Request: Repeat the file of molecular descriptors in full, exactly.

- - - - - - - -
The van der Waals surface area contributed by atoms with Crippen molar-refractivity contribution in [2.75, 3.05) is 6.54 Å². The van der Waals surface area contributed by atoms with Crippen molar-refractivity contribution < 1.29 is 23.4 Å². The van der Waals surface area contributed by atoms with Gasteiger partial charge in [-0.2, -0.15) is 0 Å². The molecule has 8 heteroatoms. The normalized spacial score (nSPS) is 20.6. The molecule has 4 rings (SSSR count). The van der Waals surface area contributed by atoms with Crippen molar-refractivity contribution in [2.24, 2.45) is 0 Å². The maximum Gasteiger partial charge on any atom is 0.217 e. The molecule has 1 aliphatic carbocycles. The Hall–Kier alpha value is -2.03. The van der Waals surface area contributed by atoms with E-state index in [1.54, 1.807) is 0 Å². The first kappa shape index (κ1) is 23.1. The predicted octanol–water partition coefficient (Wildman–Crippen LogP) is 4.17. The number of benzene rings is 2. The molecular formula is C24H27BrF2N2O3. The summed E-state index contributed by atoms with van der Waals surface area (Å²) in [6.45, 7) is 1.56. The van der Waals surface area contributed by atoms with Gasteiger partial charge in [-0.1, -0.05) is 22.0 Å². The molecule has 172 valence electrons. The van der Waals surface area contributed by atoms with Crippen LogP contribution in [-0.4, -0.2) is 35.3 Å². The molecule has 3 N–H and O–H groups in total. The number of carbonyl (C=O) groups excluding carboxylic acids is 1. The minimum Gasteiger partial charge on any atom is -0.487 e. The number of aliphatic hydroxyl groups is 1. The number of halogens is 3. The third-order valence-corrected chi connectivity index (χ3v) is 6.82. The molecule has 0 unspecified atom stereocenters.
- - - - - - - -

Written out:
The van der Waals surface area contributed by atoms with Crippen molar-refractivity contribution in [2.75, 3.05) is 6.54 Å². The van der Waals surface area contributed by atoms with Crippen molar-refractivity contribution < 1.29 is 23.4 Å². The van der Waals surface area contributed by atoms with Gasteiger partial charge in [-0.2, -0.15) is 0 Å². The molecule has 8 heteroatoms. The normalized spacial score (nSPS) is 20.6. The molecule has 4 rings (SSSR count). The van der Waals surface area contributed by atoms with Crippen molar-refractivity contribution in [2.24, 2.45) is 0 Å². The maximum Gasteiger partial charge on any atom is 0.217 e. The molecule has 1 aliphatic carbocycles. The Hall–Kier alpha value is -2.03. The van der Waals surface area contributed by atoms with E-state index in [1.54, 1.807) is 0 Å². The first kappa shape index (κ1) is 23.1. The predicted octanol–water partition coefficient (Wildman–Crippen LogP) is 4.17. The number of benzene rings is 2. The molecular formula is C24H27BrF2N2O3. The summed E-state index contributed by atoms with van der Waals surface area (Å²) in [6.45, 7) is 1.56. The van der Waals surface area contributed by atoms with Gasteiger partial charge in [-0.1, -0.05) is 22.0 Å². The molecule has 172 valence electrons. The van der Waals surface area contributed by atoms with Crippen LogP contribution in [-0.4, -0.2) is 35.3 Å². The molecule has 3 N–H and O–H groups in total. The number of carbonyl (C=O) groups excluding carboxylic acids is 1. The minimum Gasteiger partial charge on any atom is -0.487 e. The number of aliphatic hydroxyl groups is 1. The number of halogens is 3. The third-order valence-corrected chi connectivity index (χ3v) is 6.82. The molecule has 0 unspecified atom stereocenters.